Lung Moon also has an excellent egg tart (the second-best I tried), as well as practically greaseless fried-sesame balls and old-fashioned white-sugar cake, which is bright white and gelatinous, served cut into wedges. There's also plain, paper-wrapped sponge cake that billows like angel-food cake and is delicious. Steer clear of any of Lung Moon's decorated European cakes, though.
Most bakeries, as a matter of fact, are making truly terrible Western-style cakes. Take, for example, a four-layer mango mousse cake with flavored whipped cream, mousse, sponge cake, and melon balls. The person behind the counter will take this exquisite-looking confection and toss it in a paper bag. When you get home, expecting the thing to be destroyed, you'll be shocked to find that the cake is still pristine, with not a melon ball out of place. If you pick it up and squeeze it, or take a bite, you'll soon discover that it is indestructible and doesn't even seem to be made of organic—and I mean that in the broadest possible sense—ingredients.
Fay Da is the one exception. Its Western-style pastries and cakes are quite good—not on a Balthazar level, but well worth trying. The chocolate cake is particularly excellent; the mango mousse cake is fluffy and tastes of fresh mango.
I called up Fay Da to find out what it's doing right. Kellen Chou, the co-owner of the bakery, told me that they don't skimp on ingredients, baking with butter instead of margarine or lard.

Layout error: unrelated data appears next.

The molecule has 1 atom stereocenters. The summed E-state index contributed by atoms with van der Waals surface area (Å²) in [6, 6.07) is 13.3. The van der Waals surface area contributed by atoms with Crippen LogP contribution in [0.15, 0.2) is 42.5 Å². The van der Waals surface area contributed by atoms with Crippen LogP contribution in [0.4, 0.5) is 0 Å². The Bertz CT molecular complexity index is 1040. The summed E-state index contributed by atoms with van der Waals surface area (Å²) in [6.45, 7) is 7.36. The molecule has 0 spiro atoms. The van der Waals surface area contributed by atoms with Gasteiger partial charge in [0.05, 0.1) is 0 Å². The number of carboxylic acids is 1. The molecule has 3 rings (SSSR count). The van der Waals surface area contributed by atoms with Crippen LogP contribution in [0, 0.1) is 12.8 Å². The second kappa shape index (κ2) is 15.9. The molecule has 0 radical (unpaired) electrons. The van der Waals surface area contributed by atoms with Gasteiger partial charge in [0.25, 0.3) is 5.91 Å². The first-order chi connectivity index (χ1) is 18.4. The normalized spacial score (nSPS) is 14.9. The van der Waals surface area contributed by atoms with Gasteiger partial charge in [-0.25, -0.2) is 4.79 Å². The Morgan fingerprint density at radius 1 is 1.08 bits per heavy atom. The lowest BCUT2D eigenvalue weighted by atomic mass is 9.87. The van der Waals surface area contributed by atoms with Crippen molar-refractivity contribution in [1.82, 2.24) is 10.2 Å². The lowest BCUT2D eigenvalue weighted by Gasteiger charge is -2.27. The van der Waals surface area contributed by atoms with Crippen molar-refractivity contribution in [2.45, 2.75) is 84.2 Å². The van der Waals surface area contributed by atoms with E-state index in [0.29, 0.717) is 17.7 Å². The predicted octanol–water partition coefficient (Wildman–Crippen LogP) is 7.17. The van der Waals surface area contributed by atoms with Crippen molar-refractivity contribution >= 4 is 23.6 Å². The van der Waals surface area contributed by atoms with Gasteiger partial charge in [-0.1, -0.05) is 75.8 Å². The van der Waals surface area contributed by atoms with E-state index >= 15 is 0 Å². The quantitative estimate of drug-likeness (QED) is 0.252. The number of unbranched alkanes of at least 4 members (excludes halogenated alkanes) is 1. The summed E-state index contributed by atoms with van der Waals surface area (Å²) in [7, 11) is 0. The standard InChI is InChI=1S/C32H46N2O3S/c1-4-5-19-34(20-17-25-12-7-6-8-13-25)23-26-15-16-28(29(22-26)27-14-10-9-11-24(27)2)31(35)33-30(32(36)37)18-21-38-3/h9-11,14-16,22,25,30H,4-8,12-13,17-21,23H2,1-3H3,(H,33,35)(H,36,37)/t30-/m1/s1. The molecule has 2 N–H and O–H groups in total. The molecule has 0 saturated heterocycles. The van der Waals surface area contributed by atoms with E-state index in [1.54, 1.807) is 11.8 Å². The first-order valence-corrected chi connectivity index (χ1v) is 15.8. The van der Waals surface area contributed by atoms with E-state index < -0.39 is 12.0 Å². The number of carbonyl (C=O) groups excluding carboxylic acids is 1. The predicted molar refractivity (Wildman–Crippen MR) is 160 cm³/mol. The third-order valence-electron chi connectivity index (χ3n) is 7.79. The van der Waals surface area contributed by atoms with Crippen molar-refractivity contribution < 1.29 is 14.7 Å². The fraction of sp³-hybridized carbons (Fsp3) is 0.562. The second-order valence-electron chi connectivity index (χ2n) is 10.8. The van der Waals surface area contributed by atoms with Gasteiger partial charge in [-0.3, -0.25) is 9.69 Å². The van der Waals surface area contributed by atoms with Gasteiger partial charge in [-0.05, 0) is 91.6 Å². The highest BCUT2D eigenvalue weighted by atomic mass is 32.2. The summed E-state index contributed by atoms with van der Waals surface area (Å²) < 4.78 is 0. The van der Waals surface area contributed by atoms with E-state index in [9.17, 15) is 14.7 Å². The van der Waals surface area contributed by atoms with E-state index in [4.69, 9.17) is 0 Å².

The Chous are from Taiwan. Han Chou, Kellen's brother, apprenticed under a baker in Taiwan who had learned Western pastry by cooking at a U.S. Army base. When the family came to the States, Kellen Chou went to cooking school; both Kellen and Han worked for other Chinese bakeries before opening their own.
I asked her if Fay Da was Taiwanese-style. She laughed. "Well, you know spaghetti is from China," she said, joking about the futility of nailing down a food's origin. "I don't know why one bakery brands itself Hong Kong–style while the other calls itself Taiwanese. Except the steamed buns, most of it originated somewhere in Europe anyway. If savory food can be fusion, why not a bakery?"